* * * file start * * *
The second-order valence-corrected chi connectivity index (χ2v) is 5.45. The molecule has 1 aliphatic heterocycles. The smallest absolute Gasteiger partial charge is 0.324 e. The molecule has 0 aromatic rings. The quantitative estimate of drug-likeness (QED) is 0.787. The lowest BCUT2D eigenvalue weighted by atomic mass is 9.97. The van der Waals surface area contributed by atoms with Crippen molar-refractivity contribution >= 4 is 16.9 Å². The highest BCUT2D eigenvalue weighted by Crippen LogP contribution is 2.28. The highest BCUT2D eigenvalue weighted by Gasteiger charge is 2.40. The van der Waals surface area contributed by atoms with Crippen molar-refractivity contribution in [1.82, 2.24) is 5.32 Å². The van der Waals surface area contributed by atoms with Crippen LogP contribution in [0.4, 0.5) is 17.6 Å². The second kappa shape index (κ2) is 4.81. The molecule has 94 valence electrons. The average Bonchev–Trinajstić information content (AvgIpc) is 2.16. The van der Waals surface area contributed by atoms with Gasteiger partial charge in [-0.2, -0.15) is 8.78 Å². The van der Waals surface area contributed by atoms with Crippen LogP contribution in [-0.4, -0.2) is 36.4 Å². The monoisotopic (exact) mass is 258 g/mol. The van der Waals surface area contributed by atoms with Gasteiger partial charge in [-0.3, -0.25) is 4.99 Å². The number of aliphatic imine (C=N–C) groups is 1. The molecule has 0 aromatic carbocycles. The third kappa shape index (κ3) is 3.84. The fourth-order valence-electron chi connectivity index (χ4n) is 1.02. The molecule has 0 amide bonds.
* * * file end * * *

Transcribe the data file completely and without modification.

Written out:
The second-order valence-corrected chi connectivity index (χ2v) is 5.45. The molecule has 1 aliphatic heterocycles. The smallest absolute Gasteiger partial charge is 0.324 e. The molecule has 0 aromatic rings. The quantitative estimate of drug-likeness (QED) is 0.787. The lowest BCUT2D eigenvalue weighted by atomic mass is 9.97. The van der Waals surface area contributed by atoms with Crippen molar-refractivity contribution >= 4 is 16.9 Å². The highest BCUT2D eigenvalue weighted by Crippen LogP contribution is 2.28. The highest BCUT2D eigenvalue weighted by Gasteiger charge is 2.40. The van der Waals surface area contributed by atoms with Crippen molar-refractivity contribution in [1.82, 2.24) is 5.32 Å². The van der Waals surface area contributed by atoms with Crippen LogP contribution in [0.4, 0.5) is 17.6 Å². The second kappa shape index (κ2) is 4.81. The molecule has 94 valence electrons. The average Bonchev–Trinajstić information content (AvgIpc) is 2.16. The van der Waals surface area contributed by atoms with Gasteiger partial charge in [-0.2, -0.15) is 8.78 Å². The van der Waals surface area contributed by atoms with Crippen LogP contribution in [-0.4, -0.2) is 36.4 Å². The monoisotopic (exact) mass is 258 g/mol. The van der Waals surface area contributed by atoms with Gasteiger partial charge in [-0.3, -0.25) is 4.99 Å². The number of aliphatic imine (C=N–C) groups is 1. The molecule has 0 aromatic carbocycles. The third kappa shape index (κ3) is 3.84. The fourth-order valence-electron chi connectivity index (χ4n) is 1.02. The molecule has 0 amide bonds.